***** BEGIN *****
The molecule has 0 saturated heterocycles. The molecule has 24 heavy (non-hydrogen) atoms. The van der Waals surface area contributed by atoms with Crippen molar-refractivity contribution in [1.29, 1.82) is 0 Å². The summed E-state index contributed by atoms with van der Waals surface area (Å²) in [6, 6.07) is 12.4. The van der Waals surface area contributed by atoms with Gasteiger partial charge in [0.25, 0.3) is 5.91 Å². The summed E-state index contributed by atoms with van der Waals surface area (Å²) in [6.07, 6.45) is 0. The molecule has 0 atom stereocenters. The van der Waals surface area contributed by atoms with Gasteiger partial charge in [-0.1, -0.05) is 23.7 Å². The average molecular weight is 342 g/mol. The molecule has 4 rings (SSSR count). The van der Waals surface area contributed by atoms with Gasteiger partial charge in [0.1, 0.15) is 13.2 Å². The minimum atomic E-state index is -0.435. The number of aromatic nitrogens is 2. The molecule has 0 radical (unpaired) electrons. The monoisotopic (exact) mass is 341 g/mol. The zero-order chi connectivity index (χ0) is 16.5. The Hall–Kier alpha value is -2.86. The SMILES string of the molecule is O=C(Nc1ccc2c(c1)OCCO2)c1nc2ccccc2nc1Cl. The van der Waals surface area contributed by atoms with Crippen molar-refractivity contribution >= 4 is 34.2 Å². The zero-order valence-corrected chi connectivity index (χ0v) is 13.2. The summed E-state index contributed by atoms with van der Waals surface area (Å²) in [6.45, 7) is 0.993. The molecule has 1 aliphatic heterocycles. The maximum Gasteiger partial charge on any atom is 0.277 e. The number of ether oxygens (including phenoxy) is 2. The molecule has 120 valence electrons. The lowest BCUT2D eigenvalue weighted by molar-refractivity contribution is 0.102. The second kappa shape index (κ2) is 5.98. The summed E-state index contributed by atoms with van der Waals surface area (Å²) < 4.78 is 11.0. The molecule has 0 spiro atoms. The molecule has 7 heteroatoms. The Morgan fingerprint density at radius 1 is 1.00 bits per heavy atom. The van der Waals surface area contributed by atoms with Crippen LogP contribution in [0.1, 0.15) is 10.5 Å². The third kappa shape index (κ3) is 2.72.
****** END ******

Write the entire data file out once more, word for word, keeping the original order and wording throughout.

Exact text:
The molecule has 0 saturated heterocycles. The molecule has 24 heavy (non-hydrogen) atoms. The van der Waals surface area contributed by atoms with Crippen molar-refractivity contribution in [1.29, 1.82) is 0 Å². The summed E-state index contributed by atoms with van der Waals surface area (Å²) in [6, 6.07) is 12.4. The van der Waals surface area contributed by atoms with Gasteiger partial charge in [0.25, 0.3) is 5.91 Å². The summed E-state index contributed by atoms with van der Waals surface area (Å²) in [6.07, 6.45) is 0. The molecule has 0 atom stereocenters. The van der Waals surface area contributed by atoms with Gasteiger partial charge in [-0.1, -0.05) is 23.7 Å². The average molecular weight is 342 g/mol. The molecule has 4 rings (SSSR count). The van der Waals surface area contributed by atoms with Gasteiger partial charge in [0.1, 0.15) is 13.2 Å². The minimum atomic E-state index is -0.435. The number of aromatic nitrogens is 2. The molecule has 0 radical (unpaired) electrons. The monoisotopic (exact) mass is 341 g/mol. The zero-order chi connectivity index (χ0) is 16.5. The Hall–Kier alpha value is -2.86. The SMILES string of the molecule is O=C(Nc1ccc2c(c1)OCCO2)c1nc2ccccc2nc1Cl. The van der Waals surface area contributed by atoms with Crippen molar-refractivity contribution >= 4 is 34.2 Å². The zero-order valence-corrected chi connectivity index (χ0v) is 13.2. The summed E-state index contributed by atoms with van der Waals surface area (Å²) in [6.45, 7) is 0.993. The molecule has 1 aliphatic heterocycles. The maximum Gasteiger partial charge on any atom is 0.277 e. The number of ether oxygens (including phenoxy) is 2. The molecule has 120 valence electrons. The lowest BCUT2D eigenvalue weighted by molar-refractivity contribution is 0.102. The second kappa shape index (κ2) is 5.98. The summed E-state index contributed by atoms with van der Waals surface area (Å²) < 4.78 is 11.0. The molecule has 0 spiro atoms. The molecule has 7 heteroatoms. The Morgan fingerprint density at radius 1 is 1.00 bits per heavy atom. The van der Waals surface area contributed by atoms with Crippen LogP contribution in [0.1, 0.15) is 10.5 Å². The third kappa shape index (κ3) is 2.72.